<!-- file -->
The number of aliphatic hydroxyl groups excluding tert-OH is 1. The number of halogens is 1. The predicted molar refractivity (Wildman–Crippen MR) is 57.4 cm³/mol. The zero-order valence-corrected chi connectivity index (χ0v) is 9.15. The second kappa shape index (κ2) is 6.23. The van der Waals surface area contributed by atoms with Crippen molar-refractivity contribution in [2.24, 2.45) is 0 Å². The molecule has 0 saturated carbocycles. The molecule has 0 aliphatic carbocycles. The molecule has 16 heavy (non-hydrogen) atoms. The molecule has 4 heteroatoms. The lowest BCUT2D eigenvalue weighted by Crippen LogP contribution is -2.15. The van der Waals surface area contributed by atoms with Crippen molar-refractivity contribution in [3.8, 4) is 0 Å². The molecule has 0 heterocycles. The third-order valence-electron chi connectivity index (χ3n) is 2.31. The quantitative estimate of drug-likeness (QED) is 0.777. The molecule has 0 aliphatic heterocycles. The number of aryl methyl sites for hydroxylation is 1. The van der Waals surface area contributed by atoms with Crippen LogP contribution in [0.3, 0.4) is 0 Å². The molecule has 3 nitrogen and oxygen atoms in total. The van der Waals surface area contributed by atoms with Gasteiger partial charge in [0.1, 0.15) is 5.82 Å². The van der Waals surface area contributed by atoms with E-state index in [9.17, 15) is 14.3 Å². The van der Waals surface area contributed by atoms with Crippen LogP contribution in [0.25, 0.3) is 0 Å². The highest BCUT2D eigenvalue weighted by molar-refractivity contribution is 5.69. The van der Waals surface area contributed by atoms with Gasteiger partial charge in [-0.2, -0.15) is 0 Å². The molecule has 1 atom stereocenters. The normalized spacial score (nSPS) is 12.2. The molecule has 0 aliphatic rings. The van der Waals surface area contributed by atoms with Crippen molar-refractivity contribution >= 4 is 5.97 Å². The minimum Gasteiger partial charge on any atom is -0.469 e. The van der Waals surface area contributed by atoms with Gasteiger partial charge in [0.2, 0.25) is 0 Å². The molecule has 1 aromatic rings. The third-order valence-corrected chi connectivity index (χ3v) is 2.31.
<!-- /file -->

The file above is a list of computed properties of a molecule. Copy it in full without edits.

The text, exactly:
The number of aliphatic hydroxyl groups excluding tert-OH is 1. The number of halogens is 1. The predicted molar refractivity (Wildman–Crippen MR) is 57.4 cm³/mol. The zero-order valence-corrected chi connectivity index (χ0v) is 9.15. The second kappa shape index (κ2) is 6.23. The van der Waals surface area contributed by atoms with Crippen molar-refractivity contribution in [2.24, 2.45) is 0 Å². The molecule has 0 saturated carbocycles. The molecule has 0 aliphatic carbocycles. The molecule has 16 heavy (non-hydrogen) atoms. The molecule has 4 heteroatoms. The lowest BCUT2D eigenvalue weighted by Crippen LogP contribution is -2.15. The van der Waals surface area contributed by atoms with Crippen molar-refractivity contribution in [3.8, 4) is 0 Å². The molecule has 0 heterocycles. The third-order valence-electron chi connectivity index (χ3n) is 2.31. The quantitative estimate of drug-likeness (QED) is 0.777. The molecule has 0 aliphatic heterocycles. The number of aryl methyl sites for hydroxylation is 1. The van der Waals surface area contributed by atoms with Crippen LogP contribution in [0.3, 0.4) is 0 Å². The molecule has 3 nitrogen and oxygen atoms in total. The van der Waals surface area contributed by atoms with Gasteiger partial charge in [0.1, 0.15) is 5.82 Å². The van der Waals surface area contributed by atoms with E-state index in [9.17, 15) is 14.3 Å². The van der Waals surface area contributed by atoms with Crippen LogP contribution in [0.25, 0.3) is 0 Å². The highest BCUT2D eigenvalue weighted by molar-refractivity contribution is 5.69. The van der Waals surface area contributed by atoms with Gasteiger partial charge in [-0.2, -0.15) is 0 Å². The molecule has 1 atom stereocenters. The normalized spacial score (nSPS) is 12.2. The molecule has 0 aliphatic rings. The van der Waals surface area contributed by atoms with Crippen molar-refractivity contribution >= 4 is 5.97 Å². The minimum Gasteiger partial charge on any atom is -0.469 e. The van der Waals surface area contributed by atoms with Gasteiger partial charge in [0.2, 0.25) is 0 Å². The molecule has 1 aromatic rings. The third-order valence-corrected chi connectivity index (χ3v) is 2.31.